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Forget talking about drugs and sex... how do you tell your kids you have cancer?

Sorry for disappearing for a few days, dear readers, but I ended up back in the hospital for emergency surgery to unblock my intestines. After a resection surgery where they cut 10 inches off my bowels and the hernia surgery a week ago, that makes 2 major abdominal operations in 8 days. Kinda takes the poop right out of a fellow, if you’ll pardon the pun. I got released from the hospital yesterday and I’m still reeling. It was an adventure of multilayered proportions, not the least of which was pain and sudden midnight skulks to the emergency room followed by days of dazed and confused. Sifting through the rubble like a forensic examiner has given me several stories to share here. I’ll start with two.

First, a trauma in the family is a game changer that you simply can’t prepare for. You can’t say “Grampy’s going to be very sick for the next 2 weeks so buck up and deal.” Instead, the urgency of now takes precedence when an unspeakable pain or injury forces you to the hospital. Now, instead of prepping the kids for a shock they wake up in the morning to find Grampy’s been spirited away in the night and no one knows what’s wrong. This happened twice inside of one week.

The boys did alright considering. They shut down. They’ve each had so much trouble and change in their lives that continuing their lives as if nothing happened is the only protection they have. Buddy stepped right up and took time off work, took the boys completely in hand and made sure nothing changed at home for them while I was gone. However, underneath it all is a subdued tension and agitation that isn’t normal. Tio is displaying concern but he doesn’t know where to place it.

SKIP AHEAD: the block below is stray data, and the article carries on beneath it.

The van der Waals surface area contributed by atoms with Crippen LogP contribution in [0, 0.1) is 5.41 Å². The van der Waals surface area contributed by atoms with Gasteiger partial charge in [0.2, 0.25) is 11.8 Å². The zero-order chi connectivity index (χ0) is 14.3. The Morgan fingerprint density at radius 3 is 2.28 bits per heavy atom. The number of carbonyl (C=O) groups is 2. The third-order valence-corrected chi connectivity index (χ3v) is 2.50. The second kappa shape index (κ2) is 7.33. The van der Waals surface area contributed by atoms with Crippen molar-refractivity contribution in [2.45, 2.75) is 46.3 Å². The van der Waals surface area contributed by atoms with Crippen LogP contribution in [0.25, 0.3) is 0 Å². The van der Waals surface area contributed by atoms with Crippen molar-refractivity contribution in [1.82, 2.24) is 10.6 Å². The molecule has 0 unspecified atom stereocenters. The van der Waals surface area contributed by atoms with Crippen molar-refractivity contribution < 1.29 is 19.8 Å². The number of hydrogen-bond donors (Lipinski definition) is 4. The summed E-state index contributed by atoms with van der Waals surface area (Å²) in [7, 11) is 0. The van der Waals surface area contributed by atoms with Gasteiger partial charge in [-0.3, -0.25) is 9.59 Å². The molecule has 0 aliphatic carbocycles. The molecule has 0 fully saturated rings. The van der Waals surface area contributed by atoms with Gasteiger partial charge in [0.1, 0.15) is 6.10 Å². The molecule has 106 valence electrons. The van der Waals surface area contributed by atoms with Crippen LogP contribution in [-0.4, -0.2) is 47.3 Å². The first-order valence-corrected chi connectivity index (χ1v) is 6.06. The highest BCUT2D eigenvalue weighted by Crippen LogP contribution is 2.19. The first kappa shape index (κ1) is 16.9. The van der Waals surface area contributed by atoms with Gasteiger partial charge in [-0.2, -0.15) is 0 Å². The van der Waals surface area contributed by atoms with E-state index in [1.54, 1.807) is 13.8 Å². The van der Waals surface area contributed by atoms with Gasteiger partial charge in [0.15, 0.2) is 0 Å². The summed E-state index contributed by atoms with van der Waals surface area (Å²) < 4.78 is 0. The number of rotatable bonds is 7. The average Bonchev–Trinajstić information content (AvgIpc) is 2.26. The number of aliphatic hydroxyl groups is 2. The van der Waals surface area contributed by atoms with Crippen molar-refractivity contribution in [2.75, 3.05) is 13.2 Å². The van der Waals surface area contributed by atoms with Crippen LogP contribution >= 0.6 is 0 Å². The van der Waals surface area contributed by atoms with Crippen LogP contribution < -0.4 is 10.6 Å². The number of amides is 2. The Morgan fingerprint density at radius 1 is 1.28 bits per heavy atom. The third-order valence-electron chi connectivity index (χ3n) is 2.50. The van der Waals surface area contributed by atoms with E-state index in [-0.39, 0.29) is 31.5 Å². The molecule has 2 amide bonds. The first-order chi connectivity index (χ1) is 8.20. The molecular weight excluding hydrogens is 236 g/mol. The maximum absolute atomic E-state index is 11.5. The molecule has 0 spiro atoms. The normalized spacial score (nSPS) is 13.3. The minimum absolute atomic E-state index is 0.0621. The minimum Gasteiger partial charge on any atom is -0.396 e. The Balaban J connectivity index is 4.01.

This was a real wake up call to how quickly change can put the lives of everyone into a completely different place. Which brings me to my second point: the CT scan found several iffy nodes and tumor-looking-things inside me, not the least of which was the one obstructing my bowel. I may be the next victim on the cancer merry-go-wheel that we all spin at some point in our lives. I planned to keep this part from the boys until we had the lab results and could have better answers to their questions. Not to be. This new world we inhabit has no rules that we already know. They asked Tish the “Big C” question and, in good faith, she didn’t lie. She told them it is a possibility that we are still waiting to learn.

When she told me the cat was out of that bag, I better understood Tio’s heightened attentiveness and anxiety. I did not want him to think I wasn’t able to talk about it so I sat down with him and laid it all out. The pros and cons, the possible bad and hopeful good. “I’d rather you knew the real dark side, than invented one that could be much worse,” I said. He had questions. I gave answers. They’ve just lost a grandmother, Tio’s mom has moved away again and I may have cancer. So much for a 13 year old to grasp and accept.

No matter what happens next, our lives have started down a new path that none of us has much experience in. I’m going to spend a few days blogging the ins and outs of what happened and how I see us going forward. I told Tio that I’m not afraid of death. When my time comes, I’ll be ready but I’ll not go easily into that dark night.

But, man, I don’t want to pull my family through a meat grinder of pain and uncertainty. Here’s hoping we just had a scare and no more.